Shirah Vollmer MD

The Musings of Dr. Vollmer

Women And Opiates: My Rant

Posted by Dr. Vollmer on July 3, 2013

Doctors prescribe narcotics too often for pain, CDC chief says

Pills of hydrocodone, also known as Vicodin, are shown. Drug overdose is one of the few causes of death in the United States that is worsening, eclipsing fatal traffic accidents in 2009. (Toby Talbot / Associated Press / February 19, 2013)

“About 15,300 women died from overdoses of all kinds in 2010, more than from car accidents or cervical cancer, according to the CDC.

Overdose deaths rose most rapidly among middle-aged women who, previous research has shown, are more likely to suffer from chronic pain and to be prescribed painkillers.

“Mothers, wives, sisters and daughters are dying at rates that we have never seen before,” Frieden said. ‘These are really troubling numbers.’ ”

http://www.latimes.com/news/local/la-me-rx-painkillers-20130703,0,916397.story

 

I highly suspect that many of these “middle-aged women” taking opiates, overdosing from opiates, complaining of chronic pain, are suffering from disappointments, psychic pain, and frustration with their lives, particularly their relationships. This “middle-age” for women, as we all know, is associated with launching children, coping with elderly and disabled parents, menopausal body changes, along with mid-life relationships which range from long-term marriages to being new to the dating scene to perpetuating a single life, which may or may not feel satisfying. Where do these women turn? The psychiatrist? Nope. For both social and financial reasons, these women, generally speaking,  turn to their trusted primary care physician. However,  complaining about their husbands, children or their parents, seems like a “waste of time,” so they focus on the very real pain of aging. Joints do not work as well. Injuries are more common. The fluidity of the body is slowly declining and so they complain. Exercise, of course, should be the first line of defense, but primary care physicians are usually coached to get rid of pain quickly, rather than telling patients to exercise, as primary care doctors often feel that the exercise  recommendation is unlikely to be understood as helpful, but rather the patient responds with  “yea, I know, but I won’t.” The culture of doctors wanting to please their patients, encourages physicians to give them opiates for pain that is not clearly understood, but complained about. “What is going on with your life, right now?” is the question that I wish happened in that eight minute office visit. Primary care doctors could venture an educated guess, that the pain of aging is exacerbated by disappointments in relationships. Middle-age is a hard time for women. The culture seems to understand the “mid-life crisis” of men, but women, too, examine their choices, sometimes with feelings of deep regret and despair. Maybe opiates numb that despair, and over time, as the feelings mount, so does the opiate use, leading to tragic and preventable death. My solution: Exercise and psychotherapy for these women who come complaining of body pain, while working them up to make sure that they do not have an underlying disease process which requires medical intervention. Opiates are wonderful drugs for those facing the end of their lives due to a debilitating disease. By contrast, opiates ruin the lives of those who could have a lot to look forward to, but who need to get over a major hurdle in their lives.  Physicians need to understand that. Women deserve it.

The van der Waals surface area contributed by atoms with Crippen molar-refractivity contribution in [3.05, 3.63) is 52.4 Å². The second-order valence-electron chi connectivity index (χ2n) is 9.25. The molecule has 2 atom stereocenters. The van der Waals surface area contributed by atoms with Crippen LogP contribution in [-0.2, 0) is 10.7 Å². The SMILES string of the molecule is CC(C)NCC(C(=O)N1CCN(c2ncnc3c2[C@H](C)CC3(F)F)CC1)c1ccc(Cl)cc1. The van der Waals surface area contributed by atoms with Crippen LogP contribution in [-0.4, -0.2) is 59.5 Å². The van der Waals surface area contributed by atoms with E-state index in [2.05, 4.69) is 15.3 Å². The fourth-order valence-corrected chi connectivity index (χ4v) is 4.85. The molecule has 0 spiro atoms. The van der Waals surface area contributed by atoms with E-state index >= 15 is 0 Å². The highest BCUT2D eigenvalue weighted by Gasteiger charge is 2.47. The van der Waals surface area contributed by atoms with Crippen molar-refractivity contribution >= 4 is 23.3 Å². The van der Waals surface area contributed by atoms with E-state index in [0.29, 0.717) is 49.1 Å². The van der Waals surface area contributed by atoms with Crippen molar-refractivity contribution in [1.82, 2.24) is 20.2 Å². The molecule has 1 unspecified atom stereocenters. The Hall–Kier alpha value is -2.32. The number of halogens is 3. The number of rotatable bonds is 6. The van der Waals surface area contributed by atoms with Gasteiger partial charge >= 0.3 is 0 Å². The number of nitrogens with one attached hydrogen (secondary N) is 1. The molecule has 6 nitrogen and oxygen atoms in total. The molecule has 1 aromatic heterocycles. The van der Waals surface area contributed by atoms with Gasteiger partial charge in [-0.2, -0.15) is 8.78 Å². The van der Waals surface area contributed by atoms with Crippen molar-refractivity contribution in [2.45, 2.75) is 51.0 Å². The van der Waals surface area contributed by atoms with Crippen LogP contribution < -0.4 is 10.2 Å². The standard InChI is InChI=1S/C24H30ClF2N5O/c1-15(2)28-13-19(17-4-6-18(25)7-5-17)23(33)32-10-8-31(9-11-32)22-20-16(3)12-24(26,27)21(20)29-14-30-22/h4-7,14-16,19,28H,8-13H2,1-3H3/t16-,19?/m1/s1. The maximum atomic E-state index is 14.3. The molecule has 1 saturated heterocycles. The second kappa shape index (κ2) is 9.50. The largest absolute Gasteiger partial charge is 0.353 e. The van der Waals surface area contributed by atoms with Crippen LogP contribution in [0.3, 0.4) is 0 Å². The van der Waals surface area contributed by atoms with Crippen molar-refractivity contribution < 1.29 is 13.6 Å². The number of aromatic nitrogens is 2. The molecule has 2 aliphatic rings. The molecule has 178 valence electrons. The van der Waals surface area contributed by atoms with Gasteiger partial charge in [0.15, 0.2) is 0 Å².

9 Responses to “Women And Opiates: My Rant”

  1. Jon said

    Your advice for exercise is both wise and old. The standard aphorism “A healthy mind in a healthy body” or “mens sana in corpore sano” is ascribed to the Latin satirist and poet Juvenal.